I grew up in the wonderful world of a biscuit factory. My father had started his career there in 1950 as a bookkeeper and climbed up to financial director. In the same year I started to photograph this series of work in production factories in 1990, the eighty years old family company was closed. My father had already sold his part a few years before and retired.
Since I was a boy I had often worked there. The nature of the work that had to be done in the factory had changed over the years: it became less physical and more controlling. In the highly automated production process a worker for instance would press a button on a remote control in order to lift 50kg heavy sugar bags, where before he had to lift the bag by himself.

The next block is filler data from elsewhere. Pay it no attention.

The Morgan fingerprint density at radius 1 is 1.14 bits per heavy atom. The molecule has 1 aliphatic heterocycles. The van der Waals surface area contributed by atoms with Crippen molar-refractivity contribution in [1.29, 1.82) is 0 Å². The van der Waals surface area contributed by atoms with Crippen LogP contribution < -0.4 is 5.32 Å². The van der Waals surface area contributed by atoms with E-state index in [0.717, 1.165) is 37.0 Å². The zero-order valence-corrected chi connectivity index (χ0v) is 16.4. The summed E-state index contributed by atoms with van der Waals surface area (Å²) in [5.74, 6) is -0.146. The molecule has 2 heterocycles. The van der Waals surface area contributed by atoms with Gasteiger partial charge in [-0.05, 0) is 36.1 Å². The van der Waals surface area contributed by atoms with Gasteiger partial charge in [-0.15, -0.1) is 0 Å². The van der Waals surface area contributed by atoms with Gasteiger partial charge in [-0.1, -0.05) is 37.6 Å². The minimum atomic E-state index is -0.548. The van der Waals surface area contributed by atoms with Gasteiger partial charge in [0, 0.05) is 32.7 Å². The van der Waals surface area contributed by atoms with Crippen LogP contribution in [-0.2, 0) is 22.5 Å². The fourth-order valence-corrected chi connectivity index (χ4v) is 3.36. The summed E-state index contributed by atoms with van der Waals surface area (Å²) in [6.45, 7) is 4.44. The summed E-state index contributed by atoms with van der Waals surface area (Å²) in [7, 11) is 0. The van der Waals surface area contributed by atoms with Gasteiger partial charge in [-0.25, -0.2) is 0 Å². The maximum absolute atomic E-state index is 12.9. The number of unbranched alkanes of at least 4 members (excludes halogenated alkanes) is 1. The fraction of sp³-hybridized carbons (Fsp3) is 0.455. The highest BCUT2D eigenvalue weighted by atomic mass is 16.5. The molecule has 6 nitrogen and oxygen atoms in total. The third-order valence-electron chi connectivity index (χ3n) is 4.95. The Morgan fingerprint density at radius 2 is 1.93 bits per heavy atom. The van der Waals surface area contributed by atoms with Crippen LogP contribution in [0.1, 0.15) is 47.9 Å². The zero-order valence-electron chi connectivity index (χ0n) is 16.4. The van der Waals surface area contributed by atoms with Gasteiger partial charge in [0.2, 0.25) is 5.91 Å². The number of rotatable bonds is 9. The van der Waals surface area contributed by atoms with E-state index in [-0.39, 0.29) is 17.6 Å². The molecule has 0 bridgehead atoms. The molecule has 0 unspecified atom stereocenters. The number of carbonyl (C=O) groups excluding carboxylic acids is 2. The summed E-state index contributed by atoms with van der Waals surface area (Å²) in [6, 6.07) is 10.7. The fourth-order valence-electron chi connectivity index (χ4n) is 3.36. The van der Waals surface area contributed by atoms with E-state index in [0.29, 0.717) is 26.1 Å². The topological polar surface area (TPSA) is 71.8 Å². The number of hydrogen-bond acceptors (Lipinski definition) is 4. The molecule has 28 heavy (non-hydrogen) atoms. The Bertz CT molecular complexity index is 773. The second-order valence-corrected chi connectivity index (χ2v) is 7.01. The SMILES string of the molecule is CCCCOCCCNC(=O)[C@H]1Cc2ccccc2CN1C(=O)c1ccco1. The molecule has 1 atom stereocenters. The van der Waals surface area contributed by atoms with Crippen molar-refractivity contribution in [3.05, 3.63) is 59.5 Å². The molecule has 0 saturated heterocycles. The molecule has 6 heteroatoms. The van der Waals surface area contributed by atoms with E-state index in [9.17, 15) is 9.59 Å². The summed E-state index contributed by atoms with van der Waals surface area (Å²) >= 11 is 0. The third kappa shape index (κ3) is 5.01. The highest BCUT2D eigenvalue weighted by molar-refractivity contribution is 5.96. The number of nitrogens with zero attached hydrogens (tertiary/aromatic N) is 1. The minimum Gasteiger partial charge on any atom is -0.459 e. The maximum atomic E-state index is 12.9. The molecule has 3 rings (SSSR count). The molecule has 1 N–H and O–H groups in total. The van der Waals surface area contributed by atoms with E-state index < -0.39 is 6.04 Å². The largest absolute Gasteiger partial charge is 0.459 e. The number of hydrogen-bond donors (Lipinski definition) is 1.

Workers could no longer be seen as heroes, as manpower had disappeared. The body language in this series of photographs illustrate the change. Visiting production factories in The Netherlands I often found a worker sitting in a chair. He would come into action only after an alarm bell was ringing, caused by an intrusion. I photographed a range of activities however, in an often mysterious surrounding. That was the other element that was visual attractive for me. When we enter a production plant we step into an utilitaristic world, where nothing is designed and everything is useful in the benefit of the process.
It’s a world not many people are familiar with nowadays. We buy things in a shop, but we don’t have a clue how the toothpaste came into the tube.